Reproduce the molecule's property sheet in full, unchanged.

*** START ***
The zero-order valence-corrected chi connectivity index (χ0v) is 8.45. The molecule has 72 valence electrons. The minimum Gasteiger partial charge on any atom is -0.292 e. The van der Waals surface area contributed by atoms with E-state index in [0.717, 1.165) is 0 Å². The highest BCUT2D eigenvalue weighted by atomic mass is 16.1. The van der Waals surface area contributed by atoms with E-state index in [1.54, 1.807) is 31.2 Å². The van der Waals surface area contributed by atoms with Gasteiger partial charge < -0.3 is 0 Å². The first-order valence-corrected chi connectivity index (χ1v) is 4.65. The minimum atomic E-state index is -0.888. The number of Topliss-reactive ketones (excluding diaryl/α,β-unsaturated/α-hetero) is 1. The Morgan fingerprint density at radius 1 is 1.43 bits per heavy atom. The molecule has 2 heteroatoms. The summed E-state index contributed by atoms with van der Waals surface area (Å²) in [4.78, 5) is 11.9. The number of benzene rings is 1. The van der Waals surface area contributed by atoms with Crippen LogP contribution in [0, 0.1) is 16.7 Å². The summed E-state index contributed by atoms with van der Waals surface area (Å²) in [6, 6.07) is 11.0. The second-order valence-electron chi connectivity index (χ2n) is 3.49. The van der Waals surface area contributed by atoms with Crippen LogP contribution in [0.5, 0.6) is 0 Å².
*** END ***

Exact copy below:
The zero-order valence-corrected chi connectivity index (χ0v) is 8.45. The molecule has 72 valence electrons. The minimum Gasteiger partial charge on any atom is -0.292 e. The van der Waals surface area contributed by atoms with E-state index in [0.717, 1.165) is 0 Å². The highest BCUT2D eigenvalue weighted by atomic mass is 16.1. The van der Waals surface area contributed by atoms with E-state index in [1.54, 1.807) is 31.2 Å². The van der Waals surface area contributed by atoms with Gasteiger partial charge < -0.3 is 0 Å². The first-order valence-corrected chi connectivity index (χ1v) is 4.65. The minimum atomic E-state index is -0.888. The number of Topliss-reactive ketones (excluding diaryl/α,β-unsaturated/α-hetero) is 1. The Morgan fingerprint density at radius 1 is 1.43 bits per heavy atom. The molecule has 2 heteroatoms. The summed E-state index contributed by atoms with van der Waals surface area (Å²) in [4.78, 5) is 11.9. The number of benzene rings is 1. The van der Waals surface area contributed by atoms with Crippen LogP contribution in [0, 0.1) is 16.7 Å². The summed E-state index contributed by atoms with van der Waals surface area (Å²) in [6, 6.07) is 11.0. The second-order valence-electron chi connectivity index (χ2n) is 3.49. The van der Waals surface area contributed by atoms with Crippen LogP contribution in [0.5, 0.6) is 0 Å².